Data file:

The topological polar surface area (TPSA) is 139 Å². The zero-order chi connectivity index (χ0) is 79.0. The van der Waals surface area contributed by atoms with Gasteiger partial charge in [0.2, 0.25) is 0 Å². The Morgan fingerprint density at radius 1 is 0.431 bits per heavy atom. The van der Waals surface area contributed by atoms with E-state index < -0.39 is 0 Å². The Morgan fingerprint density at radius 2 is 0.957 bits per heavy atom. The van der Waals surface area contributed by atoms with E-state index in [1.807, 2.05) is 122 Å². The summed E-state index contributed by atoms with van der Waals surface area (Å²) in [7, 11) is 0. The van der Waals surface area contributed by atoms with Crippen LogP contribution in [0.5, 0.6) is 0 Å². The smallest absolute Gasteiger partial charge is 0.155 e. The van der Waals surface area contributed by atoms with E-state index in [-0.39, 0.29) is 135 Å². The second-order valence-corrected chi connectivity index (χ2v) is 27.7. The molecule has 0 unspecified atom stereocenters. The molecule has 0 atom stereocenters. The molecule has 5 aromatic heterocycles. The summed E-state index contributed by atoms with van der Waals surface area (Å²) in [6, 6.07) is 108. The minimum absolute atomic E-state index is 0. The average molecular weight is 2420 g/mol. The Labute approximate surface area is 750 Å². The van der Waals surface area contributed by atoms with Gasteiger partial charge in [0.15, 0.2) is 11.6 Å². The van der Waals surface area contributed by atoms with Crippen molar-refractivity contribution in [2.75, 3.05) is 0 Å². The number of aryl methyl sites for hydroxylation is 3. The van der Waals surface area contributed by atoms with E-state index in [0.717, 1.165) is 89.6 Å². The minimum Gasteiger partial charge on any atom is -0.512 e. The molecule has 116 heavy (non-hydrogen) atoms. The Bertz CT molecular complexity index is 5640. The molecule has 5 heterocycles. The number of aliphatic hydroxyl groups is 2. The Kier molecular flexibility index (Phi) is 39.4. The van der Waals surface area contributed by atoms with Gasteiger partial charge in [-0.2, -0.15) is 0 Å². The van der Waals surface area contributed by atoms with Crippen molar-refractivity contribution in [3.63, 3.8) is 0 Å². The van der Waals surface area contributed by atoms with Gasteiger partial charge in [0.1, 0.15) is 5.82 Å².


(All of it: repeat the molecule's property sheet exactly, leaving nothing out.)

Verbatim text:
The topological polar surface area (TPSA) is 139 Å². The zero-order chi connectivity index (χ0) is 79.0. The van der Waals surface area contributed by atoms with Gasteiger partial charge in [0.2, 0.25) is 0 Å². The Morgan fingerprint density at radius 1 is 0.431 bits per heavy atom. The van der Waals surface area contributed by atoms with E-state index < -0.39 is 0 Å². The Morgan fingerprint density at radius 2 is 0.957 bits per heavy atom. The van der Waals surface area contributed by atoms with E-state index in [1.807, 2.05) is 122 Å². The summed E-state index contributed by atoms with van der Waals surface area (Å²) in [7, 11) is 0. The van der Waals surface area contributed by atoms with Crippen LogP contribution in [0.5, 0.6) is 0 Å². The smallest absolute Gasteiger partial charge is 0.155 e. The van der Waals surface area contributed by atoms with E-state index in [-0.39, 0.29) is 135 Å². The second-order valence-corrected chi connectivity index (χ2v) is 27.7. The molecule has 0 unspecified atom stereocenters. The molecule has 0 atom stereocenters. The molecule has 5 aromatic heterocycles. The summed E-state index contributed by atoms with van der Waals surface area (Å²) in [6, 6.07) is 108. The minimum absolute atomic E-state index is 0. The average molecular weight is 2420 g/mol. The Labute approximate surface area is 750 Å². The van der Waals surface area contributed by atoms with Gasteiger partial charge in [0.15, 0.2) is 11.6 Å². The van der Waals surface area contributed by atoms with Crippen molar-refractivity contribution in [2.75, 3.05) is 0 Å². The number of aryl methyl sites for hydroxylation is 3. The van der Waals surface area contributed by atoms with E-state index in [0.717, 1.165) is 89.6 Å². The minimum Gasteiger partial charge on any atom is -0.512 e. The molecule has 116 heavy (non-hydrogen) atoms. The Bertz CT molecular complexity index is 5640. The molecule has 5 heterocycles. The number of aliphatic hydroxyl groups is 2. The Kier molecular flexibility index (Phi) is 39.4. The van der Waals surface area contributed by atoms with Gasteiger partial charge in [-0.2, -0.15) is 0 Å². The van der Waals surface area contributed by atoms with Crippen molar-refractivity contribution in [3.63, 3.8) is 0 Å². The van der Waals surface area contributed by atoms with Gasteiger partial charge in [0.1, 0.15) is 5.82 Å².